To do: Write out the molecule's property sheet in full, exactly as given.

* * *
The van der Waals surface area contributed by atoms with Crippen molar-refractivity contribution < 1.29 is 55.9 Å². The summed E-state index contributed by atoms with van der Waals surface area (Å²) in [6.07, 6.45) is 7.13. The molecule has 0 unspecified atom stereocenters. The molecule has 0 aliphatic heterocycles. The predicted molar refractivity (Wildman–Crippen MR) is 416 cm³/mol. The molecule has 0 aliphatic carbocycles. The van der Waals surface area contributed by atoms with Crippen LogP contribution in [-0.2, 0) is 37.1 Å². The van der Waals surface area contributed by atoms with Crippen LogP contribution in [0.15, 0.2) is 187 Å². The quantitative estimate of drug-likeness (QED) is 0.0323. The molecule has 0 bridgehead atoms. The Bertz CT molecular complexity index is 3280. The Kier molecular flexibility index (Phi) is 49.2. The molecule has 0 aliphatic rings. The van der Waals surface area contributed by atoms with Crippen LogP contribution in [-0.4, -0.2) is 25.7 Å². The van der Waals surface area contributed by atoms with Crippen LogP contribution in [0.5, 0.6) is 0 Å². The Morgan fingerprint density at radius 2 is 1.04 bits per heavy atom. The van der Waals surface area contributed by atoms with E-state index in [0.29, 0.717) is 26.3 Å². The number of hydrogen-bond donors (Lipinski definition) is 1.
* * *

The van der Waals surface area contributed by atoms with Crippen molar-refractivity contribution < 1.29 is 55.9 Å². The summed E-state index contributed by atoms with van der Waals surface area (Å²) in [6.07, 6.45) is 7.13. The molecule has 0 unspecified atom stereocenters. The molecule has 0 aliphatic heterocycles. The predicted molar refractivity (Wildman–Crippen MR) is 416 cm³/mol. The molecule has 0 aliphatic carbocycles. The van der Waals surface area contributed by atoms with Crippen LogP contribution in [-0.2, 0) is 37.1 Å². The van der Waals surface area contributed by atoms with Crippen LogP contribution in [0.15, 0.2) is 187 Å². The quantitative estimate of drug-likeness (QED) is 0.0323. The molecule has 0 bridgehead atoms. The Bertz CT molecular complexity index is 3280. The Kier molecular flexibility index (Phi) is 49.2. The molecule has 0 aliphatic rings. The van der Waals surface area contributed by atoms with Crippen LogP contribution in [-0.4, -0.2) is 25.7 Å². The van der Waals surface area contributed by atoms with Crippen LogP contribution in [0.5, 0.6) is 0 Å². The Morgan fingerprint density at radius 2 is 1.04 bits per heavy atom. The van der Waals surface area contributed by atoms with E-state index in [0.29, 0.717) is 26.3 Å². The number of hydrogen-bond donors (Lipinski definition) is 1.